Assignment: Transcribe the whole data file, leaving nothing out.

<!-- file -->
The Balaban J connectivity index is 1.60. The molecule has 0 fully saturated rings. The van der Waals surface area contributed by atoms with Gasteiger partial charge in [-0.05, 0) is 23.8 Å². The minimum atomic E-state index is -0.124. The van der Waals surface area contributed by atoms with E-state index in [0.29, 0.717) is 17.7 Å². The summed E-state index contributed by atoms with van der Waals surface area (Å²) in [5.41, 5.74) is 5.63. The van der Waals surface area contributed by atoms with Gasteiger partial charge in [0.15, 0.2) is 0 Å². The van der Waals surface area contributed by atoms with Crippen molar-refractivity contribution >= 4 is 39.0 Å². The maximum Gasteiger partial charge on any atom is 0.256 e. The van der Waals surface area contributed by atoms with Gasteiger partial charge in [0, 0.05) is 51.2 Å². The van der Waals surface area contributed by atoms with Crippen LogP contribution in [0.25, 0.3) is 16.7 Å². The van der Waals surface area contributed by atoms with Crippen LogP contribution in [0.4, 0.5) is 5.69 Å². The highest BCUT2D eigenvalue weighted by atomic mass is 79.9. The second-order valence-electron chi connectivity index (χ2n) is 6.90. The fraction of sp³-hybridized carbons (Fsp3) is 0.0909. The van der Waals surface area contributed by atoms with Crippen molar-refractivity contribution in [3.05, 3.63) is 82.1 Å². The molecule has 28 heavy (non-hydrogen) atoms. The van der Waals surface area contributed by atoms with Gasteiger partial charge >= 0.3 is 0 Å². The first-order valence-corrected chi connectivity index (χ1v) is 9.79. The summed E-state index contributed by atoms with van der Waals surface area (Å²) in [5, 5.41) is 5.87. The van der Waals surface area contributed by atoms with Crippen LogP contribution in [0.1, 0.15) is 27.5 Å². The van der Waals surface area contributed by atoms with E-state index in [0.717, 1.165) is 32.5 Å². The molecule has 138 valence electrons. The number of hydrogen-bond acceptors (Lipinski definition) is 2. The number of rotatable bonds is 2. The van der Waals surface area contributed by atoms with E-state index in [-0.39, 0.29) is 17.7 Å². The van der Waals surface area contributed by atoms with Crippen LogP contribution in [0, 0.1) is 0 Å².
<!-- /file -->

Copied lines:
The Balaban J connectivity index is 1.60. The molecule has 0 fully saturated rings. The van der Waals surface area contributed by atoms with Gasteiger partial charge in [-0.05, 0) is 23.8 Å². The minimum atomic E-state index is -0.124. The van der Waals surface area contributed by atoms with E-state index in [0.29, 0.717) is 17.7 Å². The summed E-state index contributed by atoms with van der Waals surface area (Å²) in [5.41, 5.74) is 5.63. The van der Waals surface area contributed by atoms with Gasteiger partial charge in [0.15, 0.2) is 0 Å². The van der Waals surface area contributed by atoms with Crippen molar-refractivity contribution >= 4 is 39.0 Å². The maximum Gasteiger partial charge on any atom is 0.256 e. The van der Waals surface area contributed by atoms with Gasteiger partial charge in [0, 0.05) is 51.2 Å². The van der Waals surface area contributed by atoms with Crippen LogP contribution in [0.25, 0.3) is 16.7 Å². The van der Waals surface area contributed by atoms with Crippen LogP contribution in [0.4, 0.5) is 5.69 Å². The highest BCUT2D eigenvalue weighted by atomic mass is 79.9. The second-order valence-electron chi connectivity index (χ2n) is 6.90. The fraction of sp³-hybridized carbons (Fsp3) is 0.0909. The van der Waals surface area contributed by atoms with Crippen molar-refractivity contribution in [3.05, 3.63) is 82.1 Å². The molecule has 28 heavy (non-hydrogen) atoms. The van der Waals surface area contributed by atoms with Gasteiger partial charge >= 0.3 is 0 Å². The first-order valence-corrected chi connectivity index (χ1v) is 9.79. The summed E-state index contributed by atoms with van der Waals surface area (Å²) in [5, 5.41) is 5.87. The van der Waals surface area contributed by atoms with Crippen LogP contribution in [0.1, 0.15) is 27.5 Å². The van der Waals surface area contributed by atoms with E-state index in [0.717, 1.165) is 32.5 Å². The molecule has 138 valence electrons. The number of hydrogen-bond acceptors (Lipinski definition) is 2. The number of rotatable bonds is 2. The van der Waals surface area contributed by atoms with E-state index in [-0.39, 0.29) is 17.7 Å². The van der Waals surface area contributed by atoms with Crippen LogP contribution in [0, 0.1) is 0 Å².